Cleckner has authored a book, the Long Range Shooting Handbook, which expands on the topics covered in the above video. You can view Sample Chapters from Ryan’s Book on Amazon.com.

Ryan Cleckner’s new book is designed as an intro to important fundamental concepts such as MOA vs. Mils, External Ballistics, and Environmental Effects. Included are personal tips and advice based on Cleckner’s years of experience as a sniper instructor and special operations sniper.

The Long Range Shooting Handbook is divided into three main categories: What It Is/How It Works, Fundamentals, and How to Use It. “What It Is/How It Works” covers equipment, terminology, and basic principles. “Fundamentals” covers the theory of long range shooting. “How to Use It” gives practical advice on implementing what you’ve learned, so you can progress as a skilled, long range shooter.

As a long-range shooting expert, Ryan Cleckner has impressive credentials. Cleckner was a special operations sniper (1/75 RGR) with multiple combat deployments, and he has served a U.S. Army sniper instructor. Currently he works as a firearms industry executive and attorney.

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March 15th, 2020

Accurate Cartridges — The .284 Shehane, an Improved .284 Win

F-Class Reloading .284 Winchester Win Shehane Accuracy

If you look at that 5-round group you might think it was shot with a 6 PPC or maybe a 6mmBR. But no, this was done with heavy 180gr Berger Hybrid bullets and the .284 Shehane, an improved version of the .284 Winchester. In fact, this impressive sub-quarter MOA group was shot while fire-forming with a very well-worn barrel! Gun builder Ryan Pierce of Piercision Rifles explains:

Here’s a 5-shot 0.191″ group at 100 yards with my .284 Shehane fire-forming loads. This barrel has 2200 rounds through it. It had 2000 as a straight .284 Win and then I set it back to .284 Shehane to form brass with. This was the first five rounds through it after I cleaned it after the last match. [The load was] 180 Hybrids with 54.0 grains of H4831 SC.

Ya, I figured why not I had some old barrels laying around so I just chopped 2″ off the back and 1″ off the front and chambered it up as a Shehane. Had 1000 pieces to fireform and didn’t want to do all that on a brand new barrel.

My fireform loads are going 2765 FPS. I have a 29″ barrel also though since it’s a setback. Once you get it formed I would push it faster than that or I wouldn’t even bother with the Shehane. My old straight .284 load at 2890 fps had ES spread in single digits for 10 shots. I figured if I get it up to 2935-2950 fps that will be a point or two saved in a several day match.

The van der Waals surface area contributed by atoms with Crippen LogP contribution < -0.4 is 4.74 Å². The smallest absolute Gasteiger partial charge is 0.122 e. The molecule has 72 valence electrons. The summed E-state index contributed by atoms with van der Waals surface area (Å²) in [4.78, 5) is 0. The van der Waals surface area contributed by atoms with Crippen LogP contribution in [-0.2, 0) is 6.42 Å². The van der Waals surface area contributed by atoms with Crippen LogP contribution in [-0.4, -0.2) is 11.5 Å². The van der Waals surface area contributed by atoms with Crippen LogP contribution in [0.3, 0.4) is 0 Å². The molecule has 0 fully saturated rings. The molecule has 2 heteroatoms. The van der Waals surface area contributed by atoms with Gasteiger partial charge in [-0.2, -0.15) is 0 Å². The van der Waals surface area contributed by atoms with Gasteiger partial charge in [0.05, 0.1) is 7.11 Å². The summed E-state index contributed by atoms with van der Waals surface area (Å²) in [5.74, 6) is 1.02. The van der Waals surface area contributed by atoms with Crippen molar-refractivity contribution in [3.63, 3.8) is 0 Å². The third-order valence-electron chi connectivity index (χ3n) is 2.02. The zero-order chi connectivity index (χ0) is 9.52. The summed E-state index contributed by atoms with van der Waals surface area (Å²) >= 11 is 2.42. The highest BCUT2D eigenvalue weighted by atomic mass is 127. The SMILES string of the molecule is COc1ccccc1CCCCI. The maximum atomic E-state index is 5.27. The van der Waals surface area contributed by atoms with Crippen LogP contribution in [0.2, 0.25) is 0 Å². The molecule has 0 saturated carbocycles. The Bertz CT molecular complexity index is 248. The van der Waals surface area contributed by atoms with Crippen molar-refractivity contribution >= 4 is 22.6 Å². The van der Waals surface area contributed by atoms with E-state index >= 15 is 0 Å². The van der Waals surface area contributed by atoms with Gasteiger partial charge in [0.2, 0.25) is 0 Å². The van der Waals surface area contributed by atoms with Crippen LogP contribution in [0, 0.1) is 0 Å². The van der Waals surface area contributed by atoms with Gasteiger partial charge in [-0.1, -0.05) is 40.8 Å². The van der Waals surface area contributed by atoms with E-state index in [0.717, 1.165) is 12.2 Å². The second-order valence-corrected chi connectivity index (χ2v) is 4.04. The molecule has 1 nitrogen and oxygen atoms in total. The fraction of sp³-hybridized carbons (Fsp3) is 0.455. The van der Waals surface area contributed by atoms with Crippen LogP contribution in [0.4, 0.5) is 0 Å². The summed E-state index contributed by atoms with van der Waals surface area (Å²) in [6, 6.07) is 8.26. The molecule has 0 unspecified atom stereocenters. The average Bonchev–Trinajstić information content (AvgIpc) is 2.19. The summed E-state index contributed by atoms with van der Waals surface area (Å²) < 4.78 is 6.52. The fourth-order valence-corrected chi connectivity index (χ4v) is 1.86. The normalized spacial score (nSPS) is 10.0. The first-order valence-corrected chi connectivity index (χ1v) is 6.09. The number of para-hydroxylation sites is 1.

.284 Winchester Shehane Reamer Print PT&G

Our friend Erik Cortina notes that the .284 Shehane has a velocity edge over the straight .284 Win because it holds more powder: “The Shehane has more capacity than the .284 Winchester. Ryan is using 54.0 grains simply as a fire-forming load. Typical load for a Shehane is around 57.0 grains of Hodgdon H4831 SC.” By blowing the sidewalls out 0.010″, the .284 Shehane picks up about 3.3 grains of extra case capacity. That enhancement makes a BIG difference. The extra boiler room is enough to drive the 180s at 2900-2950 fps with H4831sc, with long barrels.

Forum member Jim Hardy has shot the .284 with great success. He tells us: “In my humble opinion, the .284 Shehane is the best balanced long-range round there is — bar none. Here is why:

You have to shoot a 30 Cal Magnum with a 240gr bullet to equal the performance of most 7mm chamberings with the 180 Berger VLD. With the .284 Shehane, you have a .308 bolt face, medium action, and Lapua brass. You use less powder than the 7 mags, and have great accuracy and ballistics even while fire-forming. The .284 Shehane shoots inside the 6.5 AND the straight .284, the .300 WSM, and the .300 Win Mag with less recoil. What is not to love about the 284 Shehane? It is a no-brainer for long range — F-Class or Prone or 1000-yard Benchrest.”

Scotland’s Grant Taylor. who used the .284 Shehane to finish third at the 2009 F-Class Worlds in England says the .284 Shehane is “very accurate with superb vertical spreads at 1000 yards. [This] caliber… has awesome accuracy. I’m getting 2930-2950 fps with spreads in the 3-5 fps range. I use Hodgdon H4831sc powder, CCI BR2 primers, and pointed 180gr Bergers.”